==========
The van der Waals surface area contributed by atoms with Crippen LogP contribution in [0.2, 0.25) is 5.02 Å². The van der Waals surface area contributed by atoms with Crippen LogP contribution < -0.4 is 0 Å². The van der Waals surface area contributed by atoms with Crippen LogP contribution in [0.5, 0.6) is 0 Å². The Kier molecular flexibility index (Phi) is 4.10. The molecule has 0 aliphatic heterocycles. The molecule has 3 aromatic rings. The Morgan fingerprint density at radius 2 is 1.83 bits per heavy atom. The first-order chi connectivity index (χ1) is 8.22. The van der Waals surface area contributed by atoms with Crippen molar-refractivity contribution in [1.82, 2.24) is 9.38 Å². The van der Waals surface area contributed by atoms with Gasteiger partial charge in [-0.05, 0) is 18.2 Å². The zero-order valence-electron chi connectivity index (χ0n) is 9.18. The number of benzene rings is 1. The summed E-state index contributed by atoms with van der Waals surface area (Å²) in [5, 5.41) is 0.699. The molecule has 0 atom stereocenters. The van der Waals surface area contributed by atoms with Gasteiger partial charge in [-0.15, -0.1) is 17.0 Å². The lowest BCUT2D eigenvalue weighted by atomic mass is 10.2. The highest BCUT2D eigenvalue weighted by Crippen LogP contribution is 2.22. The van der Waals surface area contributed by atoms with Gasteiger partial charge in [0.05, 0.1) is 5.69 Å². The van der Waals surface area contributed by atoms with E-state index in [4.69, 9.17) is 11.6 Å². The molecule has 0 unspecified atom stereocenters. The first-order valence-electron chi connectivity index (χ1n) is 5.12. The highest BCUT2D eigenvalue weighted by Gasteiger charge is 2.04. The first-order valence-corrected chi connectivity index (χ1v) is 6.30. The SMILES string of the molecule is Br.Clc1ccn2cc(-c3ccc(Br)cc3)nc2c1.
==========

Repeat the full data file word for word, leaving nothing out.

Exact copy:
The van der Waals surface area contributed by atoms with Crippen LogP contribution in [0.2, 0.25) is 5.02 Å². The van der Waals surface area contributed by atoms with Crippen LogP contribution < -0.4 is 0 Å². The van der Waals surface area contributed by atoms with Crippen LogP contribution in [0.5, 0.6) is 0 Å². The Kier molecular flexibility index (Phi) is 4.10. The molecule has 0 aliphatic heterocycles. The molecule has 3 aromatic rings. The Morgan fingerprint density at radius 2 is 1.83 bits per heavy atom. The first-order chi connectivity index (χ1) is 8.22. The van der Waals surface area contributed by atoms with Crippen molar-refractivity contribution in [1.82, 2.24) is 9.38 Å². The van der Waals surface area contributed by atoms with Gasteiger partial charge in [-0.05, 0) is 18.2 Å². The zero-order valence-electron chi connectivity index (χ0n) is 9.18. The number of benzene rings is 1. The summed E-state index contributed by atoms with van der Waals surface area (Å²) in [5, 5.41) is 0.699. The molecule has 0 atom stereocenters. The van der Waals surface area contributed by atoms with Gasteiger partial charge in [-0.15, -0.1) is 17.0 Å². The lowest BCUT2D eigenvalue weighted by atomic mass is 10.2. The highest BCUT2D eigenvalue weighted by Crippen LogP contribution is 2.22. The van der Waals surface area contributed by atoms with Gasteiger partial charge in [0.05, 0.1) is 5.69 Å². The van der Waals surface area contributed by atoms with E-state index in [4.69, 9.17) is 11.6 Å². The molecule has 0 unspecified atom stereocenters. The first-order valence-electron chi connectivity index (χ1n) is 5.12. The highest BCUT2D eigenvalue weighted by Gasteiger charge is 2.04. The first-order valence-corrected chi connectivity index (χ1v) is 6.30. The SMILES string of the molecule is Br.Clc1ccn2cc(-c3ccc(Br)cc3)nc2c1.